We Stand on Guard was published over 6 issues between July and December of ‘015 by Image Comics.  The monthly limited series was written by Brian K. Vaughan (Saga, Y: The Last Man, Paper Girls), pencilled by Steve Skorce (Cable, Amazing Spider-man, Youngbloods), and coloured by Matt Hollingsworth (Preacher, Daredevil, Alias).  With positive reception the collected edition reached The New York Times bestseller list, and was touted by CBC for its direct commentary on Canada-US relations.

Set in the year 2112, Canada has been invaded by the US after being accused of bombing the White House.  Following a group of resistance fighters that have been forced to the frozen arctic of the Yukon Territories, we receive background on how America dominated the great white north and how they are draining the fresh water reserves to fuel their dried up nation.   One woman who has witnessed some of the worst nightmares of this war is dedicated to brining at least one victory to Canadians, at any cost.

Obviously the commentary is what stands out in this fictional graphic novel.  I mean, it got me stuck on a tangent when I started this review.  But it gets so much deeper than Canadian-American relations.  This book has a lot to say about modern day politics and ethics.  With a 2015 release, it had a timely opinion considering todays politics.  When you are done reading this story you’re left with some big questions on the world around you.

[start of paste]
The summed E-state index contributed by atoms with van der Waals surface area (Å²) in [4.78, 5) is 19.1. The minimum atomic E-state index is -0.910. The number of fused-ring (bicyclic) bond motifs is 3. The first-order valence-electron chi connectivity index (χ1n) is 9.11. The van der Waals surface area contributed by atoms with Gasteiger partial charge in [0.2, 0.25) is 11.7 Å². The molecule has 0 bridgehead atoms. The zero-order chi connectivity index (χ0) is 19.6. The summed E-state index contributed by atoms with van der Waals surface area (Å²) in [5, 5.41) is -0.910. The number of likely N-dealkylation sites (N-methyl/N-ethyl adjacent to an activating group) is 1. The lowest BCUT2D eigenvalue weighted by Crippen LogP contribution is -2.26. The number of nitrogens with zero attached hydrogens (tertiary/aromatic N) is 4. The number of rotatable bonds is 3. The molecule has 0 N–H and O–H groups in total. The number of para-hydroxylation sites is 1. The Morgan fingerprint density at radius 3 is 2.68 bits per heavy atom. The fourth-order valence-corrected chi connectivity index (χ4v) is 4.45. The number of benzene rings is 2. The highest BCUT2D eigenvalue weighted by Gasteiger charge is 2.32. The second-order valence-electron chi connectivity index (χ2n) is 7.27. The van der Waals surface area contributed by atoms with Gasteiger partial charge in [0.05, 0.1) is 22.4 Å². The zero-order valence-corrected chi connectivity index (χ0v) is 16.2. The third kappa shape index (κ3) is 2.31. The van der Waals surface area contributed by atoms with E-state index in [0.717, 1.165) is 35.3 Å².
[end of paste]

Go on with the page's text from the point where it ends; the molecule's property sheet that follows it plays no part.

Other than the major social narration, there is a pretty strong plot.  The book is fun to read as a Canadian version of Red Dawn.  Playing on that all important element of fiction, the what if.  The diverse group of Canadians assembled for the make-shift resistance group added to the story in a big way.  As the individual characters, and backgrounds all had there part to play- even if they didn’t last for more than a couple pages.  

The art was well developed, but the highlight for me was all the sneaky Canadian references the Canadian artist managed to include.  From an Eat-More to The Littlest Hobo, it added to the authenticity of this being my home.  Also, the robots and technology adapted in for a future near 100 years from now, was well thought out without going to far.  Even though there is some giant robot dogs and fun stuff.